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  • Is Family Tree DNA part of this?

    Bennett and I just returned from Washington D.C., where we attended the launching of The Genographic Project at the headquarters of the National Geographic Society.

    Indeed, Family Tree DNA is the party responsible for the testing related to the public participation.

    This is the culmination of a work of over a year, and as it was noted in this list, since the very beginning we also saw The Genographic Project, idealized by Dr. Spencer Wells, as an undertaking of great magnitude for the genealogical community, as in conjuction with the important goals of the Project itself, it would play an important role in raising awareness of DNA testing for genealogy and deep ancestry among the wide public.

    In the next few days we will be adding information to the Family Tree DNA web site which will respond to many of the questions posted in this list. As new relevant questions come in, we will be including them in our FAQ specifically related to The Genographic Project.

    We always mentioned that you were the pioneers and the day would come when this would become a widely accepted tool for the genealogical community.

    As we are reaching this milestone, we thank you for your support and we will continue doing our best in order to continue deserving it.

    E-mail me anytime!


    Max Blankfeld
    VP Operations & Marketing
    Family Tree DNA
    History Unearthed Daily
    http://www.familytreedna.com
    713-868-1438
    Max Blankfeld
    Vice-President and COO @ Family Tree DNA
    A Gene by Gene Company

  • #2
    While our Genographic FAQ page is not live yet, I would like to answer here one of the most common questions that we've been asked. If you are a Family Tree DNA customer, having already been tested for the Y-DNA or the mtDNA, there is no need to purchase a kit from the Genographic Project. In a few weeks we will make available in your personal page at Family Tree DNA, a tool that will allow you to upload your results to The Genographic Project and have your own personal page there. There will be a nominal fee for this upload, and proceeds from this fee will be directed to the Genographic's Legacy Project , which will support education and cultural preservation projects among participating indigenous groups.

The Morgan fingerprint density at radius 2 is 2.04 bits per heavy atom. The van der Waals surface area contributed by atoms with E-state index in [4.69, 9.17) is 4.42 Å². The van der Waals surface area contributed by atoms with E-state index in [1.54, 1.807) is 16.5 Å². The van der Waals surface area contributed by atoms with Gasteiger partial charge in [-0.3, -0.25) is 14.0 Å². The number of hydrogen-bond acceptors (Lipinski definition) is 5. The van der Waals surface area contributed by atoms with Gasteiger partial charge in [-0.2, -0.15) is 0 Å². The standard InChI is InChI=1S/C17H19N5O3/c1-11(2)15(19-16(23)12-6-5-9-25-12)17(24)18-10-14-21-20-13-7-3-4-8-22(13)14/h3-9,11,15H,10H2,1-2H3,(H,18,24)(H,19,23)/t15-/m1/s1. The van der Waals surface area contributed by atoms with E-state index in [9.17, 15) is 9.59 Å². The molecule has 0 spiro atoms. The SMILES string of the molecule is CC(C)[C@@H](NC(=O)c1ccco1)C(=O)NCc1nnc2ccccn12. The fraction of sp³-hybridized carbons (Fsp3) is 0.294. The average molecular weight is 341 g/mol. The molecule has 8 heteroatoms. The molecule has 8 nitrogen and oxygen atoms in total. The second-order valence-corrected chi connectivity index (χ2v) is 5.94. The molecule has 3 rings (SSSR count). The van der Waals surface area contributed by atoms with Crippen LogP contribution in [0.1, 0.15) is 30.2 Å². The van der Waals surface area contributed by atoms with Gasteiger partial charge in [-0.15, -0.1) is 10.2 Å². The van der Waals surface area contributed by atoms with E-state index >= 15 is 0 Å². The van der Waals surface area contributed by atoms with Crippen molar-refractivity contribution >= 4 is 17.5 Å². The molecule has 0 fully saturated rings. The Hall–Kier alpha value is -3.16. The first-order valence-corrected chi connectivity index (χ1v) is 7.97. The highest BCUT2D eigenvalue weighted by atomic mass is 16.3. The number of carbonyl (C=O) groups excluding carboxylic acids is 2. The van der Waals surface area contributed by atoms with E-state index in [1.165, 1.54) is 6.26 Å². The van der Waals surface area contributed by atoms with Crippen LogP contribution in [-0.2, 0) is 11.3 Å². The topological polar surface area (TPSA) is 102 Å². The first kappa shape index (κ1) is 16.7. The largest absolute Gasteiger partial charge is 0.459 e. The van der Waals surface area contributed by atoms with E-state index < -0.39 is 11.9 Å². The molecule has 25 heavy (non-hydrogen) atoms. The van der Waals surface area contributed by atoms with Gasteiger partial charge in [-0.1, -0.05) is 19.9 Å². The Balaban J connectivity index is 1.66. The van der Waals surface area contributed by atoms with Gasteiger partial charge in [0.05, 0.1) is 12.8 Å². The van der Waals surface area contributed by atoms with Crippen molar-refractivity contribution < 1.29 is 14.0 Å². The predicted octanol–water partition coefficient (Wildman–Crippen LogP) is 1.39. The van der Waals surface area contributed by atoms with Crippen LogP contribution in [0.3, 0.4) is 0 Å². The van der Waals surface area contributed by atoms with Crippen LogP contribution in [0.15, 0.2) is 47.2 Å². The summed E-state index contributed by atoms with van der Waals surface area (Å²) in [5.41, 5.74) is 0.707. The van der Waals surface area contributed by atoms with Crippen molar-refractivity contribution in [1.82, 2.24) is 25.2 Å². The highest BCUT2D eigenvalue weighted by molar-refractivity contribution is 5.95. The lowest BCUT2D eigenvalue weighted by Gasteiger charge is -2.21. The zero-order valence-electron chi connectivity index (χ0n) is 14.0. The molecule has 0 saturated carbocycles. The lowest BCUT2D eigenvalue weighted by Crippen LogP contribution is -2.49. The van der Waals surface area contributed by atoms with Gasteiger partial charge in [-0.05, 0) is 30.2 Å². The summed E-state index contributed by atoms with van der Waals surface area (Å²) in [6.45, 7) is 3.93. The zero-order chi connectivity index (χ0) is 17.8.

E-mail me any time!
    Max Blankfeld
    Vice-President and COO @ Family Tree DNA
    A Gene by Gene Company

    Comment


    • #3
      Good price!

      Hi- Unless i'm reading some of the info incorrectly, does that mean a male person will get both Y DNA and mitochondrial DNA analysis for only $99 total plus shipping?

      That's considerably cheaper than the combo currently offered thru familytree dna site.That's not a complaint; I have been thinking about purchasing analyses for family members, and it looks like this new project would be the way to go.

      Is there any reason for new customers to order directly via familytree dna? Maybe upgrades to 25 and 37 markers or to mtdna plus are not available by ordering thru national geographic? or maybe there's no search for cohanim marker if that's relevent? Please let us know if there's anything that buying directly thru familytreedna will provide that buying indirectly thru the currently cheaper national geographic world project would not provide.

      thanks much.
      Last edited by penguin; 14 April 2005, 03:56 PM. Reason: typing errors

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      • #4
        Genographic DNA Analysis

        My son just jumped in and ordered the test for himself and his wife, and I cannot find out, on the website, just what it entails? STR or SNP? How many loci? I don't think these things should be a secret??

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        • #5
          The Genographic kit is $99.95 one test - Y-DNA 12 markers or mtDNA (HVR1)
          Max Blankfeld
          Vice-President and COO @ Family Tree DNA
          A Gene by Gene Company

          Comment


          • #6
            Originally posted by admin
            The Genographic kit is $99.95 one test - Y-DNA 12 markers or mtDNA (HVR1)
            According to the National Geographic site

            http://www5.nationalgeographic.com/g...rticipate.html